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The City Sleeps

Review by Gary Hill

With various sections feeling a bit like different acts, this is music that sits pretty well along the fence between progressive rock and heavy metal. Like a lot of modern epic metal, this includes both male and female singing. It’s got some great music and should please fans of modern progressive rock and prog metal. It might land too far on the metal edge for the old school prog purists, though.

This review is available in book format (hardcover and paperback) in Music Street Journal: 2012  Volume 1 at

Track by Track Review

There’s a killer hard edged progressive rock sound with symphonic elements in play here. A procession of changes lead to a more metallic verse section. Still, there are enough bits of progressive rock in the mix to keep it from landing into heavy metal territory. There are more changes and alterations and a cool melodic section laden with keyboards stands out for this reviewer. A tasty keyboard section closes the song.

When Shadows Fall
A keyboard buildup opens this tune. It works through with basically just keyboards for the first two minutes. Then a short stop gives way to a section that alternates an intricate keyboard bit with metallic guitar riff. From there it turns out to a hard rocking metallic prog jam that’s quite interesting. The first vocal section is almost heavy metal, but there are enough overlayers to land it into progressive rock. They take it to some more melodic and keyboard dominated sections from there. The first of those have the same female vocals we’ve heard to this point, but then a verse has male vocals. A melodic guitar solo soars over the top after that section. The female vocals return after that, but there’s an alternation between the two formats. There are a lot of interesting musical elements at play, too – mostly the keyboards that soar over the top.
These Walls
A metallic jam brings this into play. From there it launches into another jam that’s part prog and part metal. The song structure is more straightforward than the previous numbers, but it’s still got plenty of progressive rock in place. There’s actually a section that sounds to me like a more metallic version of Starcastle.
Throw Them To The Sky
The sound that opens this is thoroughly rooted in old school progressive rock. It has more metallic elements later and alternates nicely between those two elements, landing in the vicinity of AOR progressive rock. They drop it to a mellower movement later that has male vocals as a contrast to the female ones that dominate most of the disc. This is another modern progressive rock powerhouse that nods to both metal and classic prog.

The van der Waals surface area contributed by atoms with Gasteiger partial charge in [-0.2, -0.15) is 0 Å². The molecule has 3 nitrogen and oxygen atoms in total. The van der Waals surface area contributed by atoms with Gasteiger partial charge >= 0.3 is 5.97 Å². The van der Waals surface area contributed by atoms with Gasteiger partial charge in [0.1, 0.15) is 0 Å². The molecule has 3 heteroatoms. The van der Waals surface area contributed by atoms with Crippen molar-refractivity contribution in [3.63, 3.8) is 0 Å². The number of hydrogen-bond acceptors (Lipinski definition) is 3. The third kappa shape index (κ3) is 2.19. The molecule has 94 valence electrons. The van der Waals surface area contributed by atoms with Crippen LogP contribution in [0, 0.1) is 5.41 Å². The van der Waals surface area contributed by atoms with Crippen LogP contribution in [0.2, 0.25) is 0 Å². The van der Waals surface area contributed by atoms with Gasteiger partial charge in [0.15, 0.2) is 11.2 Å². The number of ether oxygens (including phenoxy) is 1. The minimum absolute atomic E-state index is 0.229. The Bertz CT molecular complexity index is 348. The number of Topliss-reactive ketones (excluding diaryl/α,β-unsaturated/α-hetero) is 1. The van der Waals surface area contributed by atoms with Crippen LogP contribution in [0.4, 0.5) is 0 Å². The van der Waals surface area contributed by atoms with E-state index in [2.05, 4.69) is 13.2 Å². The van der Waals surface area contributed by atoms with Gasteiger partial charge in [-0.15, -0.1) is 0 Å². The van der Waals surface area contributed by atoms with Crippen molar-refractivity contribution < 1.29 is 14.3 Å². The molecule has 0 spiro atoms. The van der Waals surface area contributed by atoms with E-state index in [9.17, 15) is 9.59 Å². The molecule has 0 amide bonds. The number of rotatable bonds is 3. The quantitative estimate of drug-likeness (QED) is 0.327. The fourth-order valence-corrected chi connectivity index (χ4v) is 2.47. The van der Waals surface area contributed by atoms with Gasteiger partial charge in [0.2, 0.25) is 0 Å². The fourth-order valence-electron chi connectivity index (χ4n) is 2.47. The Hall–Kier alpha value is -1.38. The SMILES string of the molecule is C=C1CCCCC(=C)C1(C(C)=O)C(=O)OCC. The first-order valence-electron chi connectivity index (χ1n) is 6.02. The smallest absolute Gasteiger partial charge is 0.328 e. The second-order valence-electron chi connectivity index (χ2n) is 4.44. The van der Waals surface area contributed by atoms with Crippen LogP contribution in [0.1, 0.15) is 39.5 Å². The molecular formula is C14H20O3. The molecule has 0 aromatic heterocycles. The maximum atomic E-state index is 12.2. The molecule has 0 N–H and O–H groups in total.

Sleeping Giants
A sedate and intricate movement with male vocals opens this. In some ways it feels a bit like Asia. It builds, but remains balladic and female vocals serve as the counter-point as this continues. After the minute and a half mark, it powers out, threatening at first to become metallic. As the keyboards soar overhead the comparisons to Asia are again valid.
Good Boy Psycho
A fiery and frantic metallic progression opens this, but it quickly drops to mellower modern progressive rock for the first verse. It’s definitely another piece that does a great job of balancing metallic textures with progressive rock. There is a section with male vocals later. Then it drops to an acoustic guitar based segment that’s pretty and potent. That builds out to more powerful progressive before a scorching hot guitar solo threatens to take it into symphonic metal territory. They still manage to hold it to the progressive rock fire amidst that intense soloing.
A melodic progressive rock sound opens this, but it shifts towards the more metallic element. There are both male and female vocals here, and this is another that calls to mind Asia a bit. It does turn in the direction of metal later in an instrumental section, but it’s actually more like Dream Theater there. Some sections of the cut also sound just a little like Yes.
Half Moon Meadow
Pretty and intricate acoustic guitar opens this and they build out from there. This doesn’t really rise to the level of metal, but rather feels a bit like old school Genesis. Both male and female vocals are featured and this is a powerful and beautiful piece of music. The prog sounds that take it towards harder rocking elements again echo Yes a bit. Even when it turns out towards metallic territory those Yes links still show up. The smoking hot guitar solo is perhaps more straight hard rock than it is either metal or progressive rock.
The City Sleeps
The title track comes in with a definite progressive rock sound, albeit a crunchy one. The instrumental section that opens this is fairly long. They take it out to a creative and powerful progressive rock jam from there. This has one of the most dynamic and powerful arrangements of the whole set. Of course, at over eleven and a half minutes in length, it’s also the longest piece on show. The first half of the song moves from section to section, but sticks pretty close to the metal meets prog sound that dominates the disc. It has a dramatic drop down to spoken female vocals in the midst of it, too. That section somehow reminds me both of Nektar and Captain Beyond. As it grows out from there it’s in a beautiful and powerfully melodic progressive rock sound that feels a little like Renaissance. More crunch enters later on as it works back to some earlier musical themes. There’s a soaring metallic guitar solo that serves to close this.
Corridors Epiphany
Delicate keyboards open this and carry it unaccompanied for a time. Other instrumentation joins after a bit and this is a section that calls to mind Nektar quite a bit. After the one minute mark it powers towards more metallic territory as the general musical themes continue. The track is less than two minutes in length.
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